Not the case with more traditional cross country mtb shoes where mesh panelling and sole vents quickly lead to cold, soggy feet. Even after two hours, battling persistent rains, I’ve never returned with icy toes. I’ve been slithering along lanes caked in dung, mud and agricultural slime- this has all remained outside. Obviously sock choice and rider susceptibilities play their part.
Immerse your feet in a deep puddle wearing bog standard cycling socks and obviously, you’ll get wet feet but nowhere near as quickly as the otherwise likeable, wallet friendly FLR Rexton Touring/Trail Shoe or the Shimano MT701 GTX SPD shoes. The design’s excellent support, greatly reducing the foot fatigue that can creep in with intense effort, especially over varied terrain. Overshoes aren’t my thing, but tarmac tourists and audax aficionados may be pleased to note the RX6 readily accommodate them.
800 miles and six weeks in, though some very testing contexts there’s nothing to suggest the RX6 won’t earn their keep and keep you smiling several thousand miles hence. The uppers are easily wiped clean with a damp cloth. Ok, add a blast or two of bike wash, and tickle clean with a soft bristled brush, such as the Zefal ZB Wash Brush if they’ve got a bit crusty. Pack with old paper, or dry flannels and leave drying naturally at room temperature. I might also add the odd lick of Crankalicious Leather Lacquer to the uppers, from time to time. That's about it.
£159.99 is competitive. Quoc Pham Grand Tourer II promise RX6 rivalling performance. Easy care synthetic uppers, grippy soles and Boa lacing systems but £190- £30 steeper. Sidi MTB Gravel Shoes feature similar technology and their own take on the thumbwheel, micro-adjust system but with a little more MTB emphasis (including two toe spikes for increased traction in deep mud/ice. Might prove better value if you’re after a single pair of shoes for gravel, bike packing and competitive cross county mountain biking. However, they retail at £195.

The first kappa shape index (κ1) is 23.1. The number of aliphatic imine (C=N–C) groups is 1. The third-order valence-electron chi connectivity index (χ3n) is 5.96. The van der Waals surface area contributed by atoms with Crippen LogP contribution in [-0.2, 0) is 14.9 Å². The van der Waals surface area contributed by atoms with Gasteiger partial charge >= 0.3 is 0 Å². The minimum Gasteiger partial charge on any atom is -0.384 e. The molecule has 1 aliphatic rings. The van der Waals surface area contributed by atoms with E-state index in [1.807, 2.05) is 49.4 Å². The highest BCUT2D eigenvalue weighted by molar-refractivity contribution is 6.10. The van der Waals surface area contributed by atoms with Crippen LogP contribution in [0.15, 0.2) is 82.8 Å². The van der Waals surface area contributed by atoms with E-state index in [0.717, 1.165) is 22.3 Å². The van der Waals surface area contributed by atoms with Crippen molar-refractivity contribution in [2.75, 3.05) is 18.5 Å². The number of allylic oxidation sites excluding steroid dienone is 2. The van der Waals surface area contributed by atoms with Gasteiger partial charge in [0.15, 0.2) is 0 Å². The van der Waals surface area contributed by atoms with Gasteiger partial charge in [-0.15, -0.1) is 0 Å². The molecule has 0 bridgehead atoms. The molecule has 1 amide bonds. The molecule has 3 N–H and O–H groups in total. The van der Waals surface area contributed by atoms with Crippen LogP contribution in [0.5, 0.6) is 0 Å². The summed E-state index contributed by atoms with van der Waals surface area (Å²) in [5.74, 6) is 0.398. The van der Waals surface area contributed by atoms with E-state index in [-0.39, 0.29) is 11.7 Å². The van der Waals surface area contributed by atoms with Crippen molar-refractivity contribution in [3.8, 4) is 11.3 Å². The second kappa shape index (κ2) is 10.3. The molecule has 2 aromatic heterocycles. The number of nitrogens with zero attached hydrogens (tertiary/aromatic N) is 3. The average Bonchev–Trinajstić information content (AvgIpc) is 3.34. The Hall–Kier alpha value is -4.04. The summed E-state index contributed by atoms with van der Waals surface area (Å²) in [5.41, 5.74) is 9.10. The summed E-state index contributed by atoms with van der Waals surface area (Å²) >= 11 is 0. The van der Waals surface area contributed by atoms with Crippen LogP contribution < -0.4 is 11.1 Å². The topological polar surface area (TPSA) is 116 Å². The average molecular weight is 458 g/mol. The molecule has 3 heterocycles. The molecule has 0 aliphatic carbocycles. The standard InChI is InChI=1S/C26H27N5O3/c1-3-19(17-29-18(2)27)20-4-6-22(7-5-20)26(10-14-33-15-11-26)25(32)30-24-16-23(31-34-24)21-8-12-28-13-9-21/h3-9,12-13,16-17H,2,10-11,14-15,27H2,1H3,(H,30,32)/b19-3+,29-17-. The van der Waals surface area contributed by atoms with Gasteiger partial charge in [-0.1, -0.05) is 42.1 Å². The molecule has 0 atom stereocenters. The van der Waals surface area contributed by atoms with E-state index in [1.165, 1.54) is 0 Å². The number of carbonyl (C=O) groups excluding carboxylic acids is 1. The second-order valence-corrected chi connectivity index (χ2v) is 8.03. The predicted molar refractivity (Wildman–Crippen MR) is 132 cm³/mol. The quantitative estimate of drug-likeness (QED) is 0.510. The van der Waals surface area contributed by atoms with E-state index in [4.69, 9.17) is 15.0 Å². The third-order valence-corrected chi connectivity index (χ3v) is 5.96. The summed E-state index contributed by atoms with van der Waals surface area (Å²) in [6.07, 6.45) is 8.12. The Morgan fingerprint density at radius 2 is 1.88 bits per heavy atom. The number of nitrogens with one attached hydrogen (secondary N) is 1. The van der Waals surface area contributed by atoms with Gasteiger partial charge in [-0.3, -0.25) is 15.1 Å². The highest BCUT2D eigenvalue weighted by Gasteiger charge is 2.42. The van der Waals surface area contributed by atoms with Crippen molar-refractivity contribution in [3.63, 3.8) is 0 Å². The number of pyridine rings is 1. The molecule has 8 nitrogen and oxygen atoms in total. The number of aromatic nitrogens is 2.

Lake MX176 are a little cheaper at £135 and another model billed at MTB and gravel audiences. They also feature the Boa system and stiff, yet walkable soles. At the other end of the spectrum, Decathlon’s Rockrider Mountain Bike/gravel Shoes Race 900 Ocre Habu fit System are £79.99. They also feature a rigid sole and ratchet dial closure but as might be expected, are slightly heftier than the RX6-if that’s important.
I’ve fallen in love with Shimano’s RX6. Their balance of efficiency, compliance and versatility are difficult to fault. OK, so there are slightly better options if you wanted a shoe that could also do competitive cross and XC mountain biking. Nonetheless, if you’re looking for shoe that can tour, winter train and tackle rough stuff with equal finesse, the RX6 are definite contenders.
Verdict 4.25/5 Extremely efficient, yet comfortable shoes on and off road, on and off the bike.
PUBLISHED JANUARY 2023